The value—some would say necessity—of this redefinition is becoming increasingly clear, as our world’s thorniest problems demand solutions from radically creative people prepared to lead change, not just react to it. CCA’s founding values and established pedagogy, emphasizing experiential learning, interdisciplinarity, sustainability, and connection to community, have positioned the college particularly well to lead this approach to education. And its global approach ensures that ideas and influences flow freely into its San Francisco campus, and are carried around the world as CCA graduates embark on their careers.
Designing to CCA’s values
From its founding in 1907, CCA has been steeped in the principles of the Arts and Crafts Movement—a melding of theory and practice; an integrated approach to art, design, and craft; and a commitment to social activism and engagement. Since its inception, the school has specialized in “educating those who do,” emphasizing the value of craft and making in concert with theory and scholarship.
Those principles hold as true today as they did more than a century ago. When CCA sought a partner to bring them to life in the built environment of a twenty-first-century campus, the college found it in Studio Gang, an architectural firm noted for its innovative use of materials; commitment to environmental sustainability; and deep research into the history, mission, and values of the organizations it works with. The project will transform the Backlot—a 2.4-acre open space adjacent to CCA’s main building—into a hub of making and learning; an interdisciplinary laboratory for practice and ideas that is welcoming, functionally flexible, and carbon neutral.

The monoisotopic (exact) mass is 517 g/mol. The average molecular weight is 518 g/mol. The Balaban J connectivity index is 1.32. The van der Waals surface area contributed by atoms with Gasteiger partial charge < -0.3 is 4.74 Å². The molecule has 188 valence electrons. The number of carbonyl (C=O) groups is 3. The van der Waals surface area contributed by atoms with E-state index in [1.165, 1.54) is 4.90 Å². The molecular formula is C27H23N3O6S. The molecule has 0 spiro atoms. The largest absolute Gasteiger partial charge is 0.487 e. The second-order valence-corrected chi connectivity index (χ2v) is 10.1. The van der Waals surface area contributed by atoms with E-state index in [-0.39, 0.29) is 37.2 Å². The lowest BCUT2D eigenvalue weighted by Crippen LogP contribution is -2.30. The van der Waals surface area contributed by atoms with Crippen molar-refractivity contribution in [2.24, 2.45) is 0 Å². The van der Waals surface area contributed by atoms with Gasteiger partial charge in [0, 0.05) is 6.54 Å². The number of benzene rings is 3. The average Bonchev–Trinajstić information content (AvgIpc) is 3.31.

“The project will transform the Backlot into a hub of making and learning; an open, interdisciplinary laboratory for practice and ideas that is welcoming, functionally flexible, and carbon neutral.”
Studio Gang Founding Principal Jeanne Gang and her team spent many hours listening to the ideas, concerns, and vision of those who know CCA best—both during the original discovery and design phase, and over the course of a recent review encompassing lessons learned through the pandemic. Students, faculty, studio managers, alumni, and many others offered their insights, and what the team heard informed the design on both practical and human levels. Among the priorities for the CCA community was a design that would “anticipate and support the pace of change in education,” “embody creative risk and experimentation,” “make green space work,” and fully integrate the campus and the surrounding neighborhood.
The resulting design is an architectural embodiment of the values and pedagogy that are central to CCA’s mission. It will be, as Gang puts it, “creatively hackable,” a fluid space that serves the needs of students and faculty today that can also easily evolve to support whatever creative practice and pedagogy require in the decades to come.